President Donald Trump can redirect $3.6 billion in U.S. military funds to build a wall along the Mexican border because Texas groups that challenged the decision have no legal right to complain, a federal appeals court said.
The ruling late Friday from the appeals court in New Orleans overturns a decision by a judge in El Paso, Texas, who said Trump broke the law by declaring a national emergency to redirect military money to the wall project after Congress specifically refused to pay for it.
A three-judge panel, in a split decision, ruled that El Paso County and a group of border-community activists didn’t prove they’ve been sufficiently harmed by Trump’s wall to challenge the funding shift.
The local community may have lost tourism and economic activity because of Trump’s rhetoric alleging the area is dangerous and crime-ridden because of an “invasion” of undocumented immigrants but that harm can’t be tied directly to the Pentagon’s funding shift, the majority ruled.
“A direct link, such as the loss of a specific tax revenue, is necessary to demonstrate standing,” wrote the majority, both of whom appointed by President George W. Bush. “Holding otherwise might spark a wave of unwarranted litigation against the federal government.”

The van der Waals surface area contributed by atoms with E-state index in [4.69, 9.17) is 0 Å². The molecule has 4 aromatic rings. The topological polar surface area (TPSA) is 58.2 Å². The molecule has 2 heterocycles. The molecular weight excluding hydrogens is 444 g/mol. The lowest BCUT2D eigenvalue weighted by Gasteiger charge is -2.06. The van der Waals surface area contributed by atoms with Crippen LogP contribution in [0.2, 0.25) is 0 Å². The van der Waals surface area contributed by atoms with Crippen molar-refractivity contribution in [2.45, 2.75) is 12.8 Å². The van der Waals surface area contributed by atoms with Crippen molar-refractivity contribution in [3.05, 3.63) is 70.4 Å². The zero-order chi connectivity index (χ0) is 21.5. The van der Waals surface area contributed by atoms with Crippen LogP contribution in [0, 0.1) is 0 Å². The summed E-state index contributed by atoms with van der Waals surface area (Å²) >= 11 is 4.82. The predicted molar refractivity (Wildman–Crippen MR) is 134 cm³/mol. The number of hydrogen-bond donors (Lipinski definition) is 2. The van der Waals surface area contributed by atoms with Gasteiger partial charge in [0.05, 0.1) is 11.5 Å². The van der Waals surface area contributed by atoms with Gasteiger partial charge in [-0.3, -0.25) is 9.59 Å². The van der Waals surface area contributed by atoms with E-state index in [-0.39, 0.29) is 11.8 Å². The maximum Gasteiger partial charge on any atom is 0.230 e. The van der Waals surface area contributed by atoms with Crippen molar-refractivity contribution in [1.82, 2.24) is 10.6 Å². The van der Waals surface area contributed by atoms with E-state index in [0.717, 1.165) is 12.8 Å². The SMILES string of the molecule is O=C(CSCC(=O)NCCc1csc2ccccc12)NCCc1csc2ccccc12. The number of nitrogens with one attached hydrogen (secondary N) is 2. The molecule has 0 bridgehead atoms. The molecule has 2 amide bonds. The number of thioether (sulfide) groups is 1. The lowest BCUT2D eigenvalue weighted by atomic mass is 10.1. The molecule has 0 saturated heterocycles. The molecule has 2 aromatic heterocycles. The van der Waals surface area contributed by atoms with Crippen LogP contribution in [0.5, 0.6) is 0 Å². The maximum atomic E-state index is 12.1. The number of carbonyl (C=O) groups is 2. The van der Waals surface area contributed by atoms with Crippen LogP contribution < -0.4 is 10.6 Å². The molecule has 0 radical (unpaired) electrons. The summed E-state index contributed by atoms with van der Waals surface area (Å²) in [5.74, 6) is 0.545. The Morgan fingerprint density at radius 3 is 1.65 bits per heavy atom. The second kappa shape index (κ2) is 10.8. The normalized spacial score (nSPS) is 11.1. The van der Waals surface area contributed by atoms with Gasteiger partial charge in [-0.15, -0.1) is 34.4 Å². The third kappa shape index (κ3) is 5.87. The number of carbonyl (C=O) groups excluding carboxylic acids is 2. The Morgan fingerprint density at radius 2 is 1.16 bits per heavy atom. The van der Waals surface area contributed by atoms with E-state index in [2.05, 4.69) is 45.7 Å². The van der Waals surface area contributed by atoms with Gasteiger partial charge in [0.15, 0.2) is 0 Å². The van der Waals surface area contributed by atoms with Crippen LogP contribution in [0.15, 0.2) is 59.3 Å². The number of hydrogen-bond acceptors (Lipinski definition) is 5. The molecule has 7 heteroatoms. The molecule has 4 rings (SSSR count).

Opponents of the wall, including a bipartisan group of constitutional scholars and former government officials, claim Trump’s funding shift is an abuse of executive power that usurps Congress’ authority to control federal spending. Lawmakers refused to give Trump more than $1.37 billion of the $5.7 billion he sought for the border wall, leading to a standoff that shut down the government for 35 days in early 2019.
U.S. District Judge James Dennis, appointed by President Bill Clinton, dissented, writing that the region’s economic loss of military spending earmarked for nearby Fort Bliss — the second-largest domestic U.S. Army base — and damage to El Paso’s reputation as a safe place for tourists and investors provided sufficient grounds for local officials to sue.
Dennis also chided his colleagues for letting Trump make an end run around Congress’ “power of the purse” and for setting the bar too high in defining conditions under which communities wronged by federal actions can legally sue.
The majority acknowledged it reached the opposite decision than did the San Francisco appellate court, which blocked the Pentagon from shifting a different pot of military funds to border wall construction. The U.S. Supreme Court has agreed to hear the administration’s appeal in that related case, and the Texas border wall opponents are expected to also appeal to the high court.
The case is El Paso County, Texas, et al v Donald Trump et al, U.S. Court of Appeals for the 5th Circuit (New Orleans).
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